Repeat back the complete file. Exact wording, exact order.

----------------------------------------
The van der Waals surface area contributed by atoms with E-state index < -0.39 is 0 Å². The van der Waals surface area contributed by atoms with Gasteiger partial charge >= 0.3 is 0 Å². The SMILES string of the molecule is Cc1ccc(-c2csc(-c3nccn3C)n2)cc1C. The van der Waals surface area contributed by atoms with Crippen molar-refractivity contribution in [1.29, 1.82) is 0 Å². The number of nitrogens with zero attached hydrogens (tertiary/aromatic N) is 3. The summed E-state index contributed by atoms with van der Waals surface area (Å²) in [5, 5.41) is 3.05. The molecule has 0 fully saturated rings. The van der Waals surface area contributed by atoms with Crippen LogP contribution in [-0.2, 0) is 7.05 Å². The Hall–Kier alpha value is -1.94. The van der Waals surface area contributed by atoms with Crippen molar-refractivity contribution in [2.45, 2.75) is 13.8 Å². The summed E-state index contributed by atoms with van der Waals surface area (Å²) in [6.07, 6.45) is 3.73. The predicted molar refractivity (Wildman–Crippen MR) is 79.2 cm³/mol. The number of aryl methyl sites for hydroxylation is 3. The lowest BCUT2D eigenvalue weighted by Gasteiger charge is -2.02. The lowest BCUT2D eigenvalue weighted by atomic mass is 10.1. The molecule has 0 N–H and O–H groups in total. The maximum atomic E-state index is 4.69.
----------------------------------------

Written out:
The van der Waals surface area contributed by atoms with E-state index < -0.39 is 0 Å². The van der Waals surface area contributed by atoms with Gasteiger partial charge >= 0.3 is 0 Å². The SMILES string of the molecule is Cc1ccc(-c2csc(-c3nccn3C)n2)cc1C. The van der Waals surface area contributed by atoms with Crippen molar-refractivity contribution in [1.29, 1.82) is 0 Å². The number of nitrogens with zero attached hydrogens (tertiary/aromatic N) is 3. The summed E-state index contributed by atoms with van der Waals surface area (Å²) in [5, 5.41) is 3.05. The molecule has 0 fully saturated rings. The van der Waals surface area contributed by atoms with Crippen LogP contribution in [-0.2, 0) is 7.05 Å². The Hall–Kier alpha value is -1.94. The van der Waals surface area contributed by atoms with Crippen molar-refractivity contribution in [2.45, 2.75) is 13.8 Å². The summed E-state index contributed by atoms with van der Waals surface area (Å²) in [6.07, 6.45) is 3.73. The predicted molar refractivity (Wildman–Crippen MR) is 79.2 cm³/mol. The number of aryl methyl sites for hydroxylation is 3. The lowest BCUT2D eigenvalue weighted by Gasteiger charge is -2.02. The lowest BCUT2D eigenvalue weighted by atomic mass is 10.1. The molecule has 0 N–H and O–H groups in total. The maximum atomic E-state index is 4.69.